Sep 30, 2008 | 3
NASA's Phoenix Mars Lander, having already uncovered water ice in the soil of the Red Planet's northern polar plains, has now spotted another sight familiar to those of us who dwell in the higher latitude climes back on Earth: falling snow.
Using lidar (analogous to radar, with pulses of laser light standing in for radio waves), Phoenix picked up signs of snow drifting down from clouds some 2.5 miles (four kilometers) overhead. It has not been seen reaching the Martian surface; it appears to vaporize before landfall.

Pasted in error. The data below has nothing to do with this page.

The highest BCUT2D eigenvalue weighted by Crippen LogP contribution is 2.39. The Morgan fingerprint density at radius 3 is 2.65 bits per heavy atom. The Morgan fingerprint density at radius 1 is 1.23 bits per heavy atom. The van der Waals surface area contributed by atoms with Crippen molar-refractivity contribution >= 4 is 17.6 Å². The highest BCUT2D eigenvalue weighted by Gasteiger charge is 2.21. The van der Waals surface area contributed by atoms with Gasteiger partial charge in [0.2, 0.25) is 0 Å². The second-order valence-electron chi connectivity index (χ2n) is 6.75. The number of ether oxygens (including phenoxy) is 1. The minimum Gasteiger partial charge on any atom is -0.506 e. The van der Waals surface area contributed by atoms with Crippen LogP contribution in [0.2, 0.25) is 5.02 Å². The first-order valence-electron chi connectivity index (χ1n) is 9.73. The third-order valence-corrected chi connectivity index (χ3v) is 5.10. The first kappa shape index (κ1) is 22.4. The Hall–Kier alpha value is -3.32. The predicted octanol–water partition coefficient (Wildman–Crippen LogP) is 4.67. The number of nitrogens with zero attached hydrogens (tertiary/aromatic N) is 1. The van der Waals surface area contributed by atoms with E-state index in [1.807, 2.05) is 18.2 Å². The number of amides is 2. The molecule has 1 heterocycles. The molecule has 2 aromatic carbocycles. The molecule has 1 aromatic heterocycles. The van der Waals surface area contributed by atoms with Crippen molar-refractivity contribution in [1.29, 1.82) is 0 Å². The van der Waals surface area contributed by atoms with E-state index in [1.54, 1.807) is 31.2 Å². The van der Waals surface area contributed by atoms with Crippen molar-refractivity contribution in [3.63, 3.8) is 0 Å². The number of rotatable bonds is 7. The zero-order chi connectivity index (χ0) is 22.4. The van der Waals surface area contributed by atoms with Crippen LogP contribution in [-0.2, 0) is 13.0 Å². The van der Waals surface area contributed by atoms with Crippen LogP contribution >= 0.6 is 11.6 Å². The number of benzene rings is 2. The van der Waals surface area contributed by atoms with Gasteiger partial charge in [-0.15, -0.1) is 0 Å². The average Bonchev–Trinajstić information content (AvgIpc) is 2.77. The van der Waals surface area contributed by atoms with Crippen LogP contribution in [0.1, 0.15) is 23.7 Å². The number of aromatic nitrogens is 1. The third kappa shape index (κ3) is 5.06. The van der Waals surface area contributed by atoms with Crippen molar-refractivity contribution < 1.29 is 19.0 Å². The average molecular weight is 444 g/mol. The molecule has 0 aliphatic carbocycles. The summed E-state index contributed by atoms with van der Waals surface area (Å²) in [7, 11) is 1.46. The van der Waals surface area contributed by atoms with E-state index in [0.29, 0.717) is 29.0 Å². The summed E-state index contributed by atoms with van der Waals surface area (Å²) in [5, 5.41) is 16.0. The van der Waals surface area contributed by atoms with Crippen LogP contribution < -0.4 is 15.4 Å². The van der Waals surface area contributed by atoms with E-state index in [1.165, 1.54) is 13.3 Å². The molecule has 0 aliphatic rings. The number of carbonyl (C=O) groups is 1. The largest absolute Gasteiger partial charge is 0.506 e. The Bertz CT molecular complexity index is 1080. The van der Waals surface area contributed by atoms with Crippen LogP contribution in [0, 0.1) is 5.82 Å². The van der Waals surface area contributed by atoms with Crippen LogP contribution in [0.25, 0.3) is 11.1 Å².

"Nothing like this view has ever been seen on Mars," James Whiteway of York University in Toronto said in a statement. Whiteway is lead scientist for Phoenix's Meteorological Station (MET), the Canadian Space Agency's contribution to the mission. He added that the MET team will now seek to discover "signs that the snow may even reach the ground."
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